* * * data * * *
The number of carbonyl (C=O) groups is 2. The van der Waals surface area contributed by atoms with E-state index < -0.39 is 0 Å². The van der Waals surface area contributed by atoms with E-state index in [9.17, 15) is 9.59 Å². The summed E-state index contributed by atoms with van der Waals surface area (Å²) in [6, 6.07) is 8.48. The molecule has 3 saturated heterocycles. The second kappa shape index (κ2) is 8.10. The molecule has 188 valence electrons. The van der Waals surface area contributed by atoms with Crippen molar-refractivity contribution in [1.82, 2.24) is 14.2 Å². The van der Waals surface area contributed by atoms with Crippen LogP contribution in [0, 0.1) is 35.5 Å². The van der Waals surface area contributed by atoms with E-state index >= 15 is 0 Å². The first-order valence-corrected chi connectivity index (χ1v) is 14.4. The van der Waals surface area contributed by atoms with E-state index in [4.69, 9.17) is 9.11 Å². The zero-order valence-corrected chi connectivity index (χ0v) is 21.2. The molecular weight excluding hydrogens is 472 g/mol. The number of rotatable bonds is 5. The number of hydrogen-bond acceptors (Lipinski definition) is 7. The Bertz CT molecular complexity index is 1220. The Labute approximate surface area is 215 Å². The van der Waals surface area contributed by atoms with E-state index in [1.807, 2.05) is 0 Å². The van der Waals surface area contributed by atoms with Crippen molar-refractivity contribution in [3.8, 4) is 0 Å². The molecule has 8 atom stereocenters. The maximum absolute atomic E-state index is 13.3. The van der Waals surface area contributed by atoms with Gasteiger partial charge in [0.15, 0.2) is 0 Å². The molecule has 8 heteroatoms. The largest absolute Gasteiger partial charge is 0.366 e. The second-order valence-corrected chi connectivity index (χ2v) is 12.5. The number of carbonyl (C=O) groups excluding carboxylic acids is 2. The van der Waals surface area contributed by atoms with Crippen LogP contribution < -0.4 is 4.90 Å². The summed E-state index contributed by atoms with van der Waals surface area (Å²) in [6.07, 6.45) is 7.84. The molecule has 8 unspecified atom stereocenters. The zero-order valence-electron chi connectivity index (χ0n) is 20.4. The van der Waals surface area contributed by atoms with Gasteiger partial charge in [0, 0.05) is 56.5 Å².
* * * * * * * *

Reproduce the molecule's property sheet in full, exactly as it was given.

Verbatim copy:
The number of carbonyl (C=O) groups is 2. The van der Waals surface area contributed by atoms with E-state index < -0.39 is 0 Å². The van der Waals surface area contributed by atoms with E-state index in [9.17, 15) is 9.59 Å². The summed E-state index contributed by atoms with van der Waals surface area (Å²) in [6, 6.07) is 8.48. The molecule has 3 saturated heterocycles. The second kappa shape index (κ2) is 8.10. The molecule has 188 valence electrons. The van der Waals surface area contributed by atoms with Crippen molar-refractivity contribution in [1.82, 2.24) is 14.2 Å². The van der Waals surface area contributed by atoms with Crippen LogP contribution in [0, 0.1) is 35.5 Å². The van der Waals surface area contributed by atoms with E-state index >= 15 is 0 Å². The first-order valence-corrected chi connectivity index (χ1v) is 14.4. The van der Waals surface area contributed by atoms with E-state index in [4.69, 9.17) is 9.11 Å². The zero-order valence-corrected chi connectivity index (χ0v) is 21.2. The molecular weight excluding hydrogens is 472 g/mol. The number of rotatable bonds is 5. The number of hydrogen-bond acceptors (Lipinski definition) is 7. The Bertz CT molecular complexity index is 1220. The Labute approximate surface area is 215 Å². The van der Waals surface area contributed by atoms with E-state index in [1.807, 2.05) is 0 Å². The van der Waals surface area contributed by atoms with Crippen molar-refractivity contribution in [3.8, 4) is 0 Å². The molecule has 8 atom stereocenters. The maximum absolute atomic E-state index is 13.3. The van der Waals surface area contributed by atoms with Gasteiger partial charge in [0.15, 0.2) is 0 Å². The molecule has 8 heteroatoms. The largest absolute Gasteiger partial charge is 0.366 e. The second-order valence-corrected chi connectivity index (χ2v) is 12.5. The number of carbonyl (C=O) groups excluding carboxylic acids is 2. The van der Waals surface area contributed by atoms with Crippen LogP contribution < -0.4 is 4.90 Å². The summed E-state index contributed by atoms with van der Waals surface area (Å²) in [6.07, 6.45) is 7.84. The molecule has 8 unspecified atom stereocenters. The zero-order valence-electron chi connectivity index (χ0n) is 20.4. The van der Waals surface area contributed by atoms with Gasteiger partial charge in [0, 0.05) is 56.5 Å².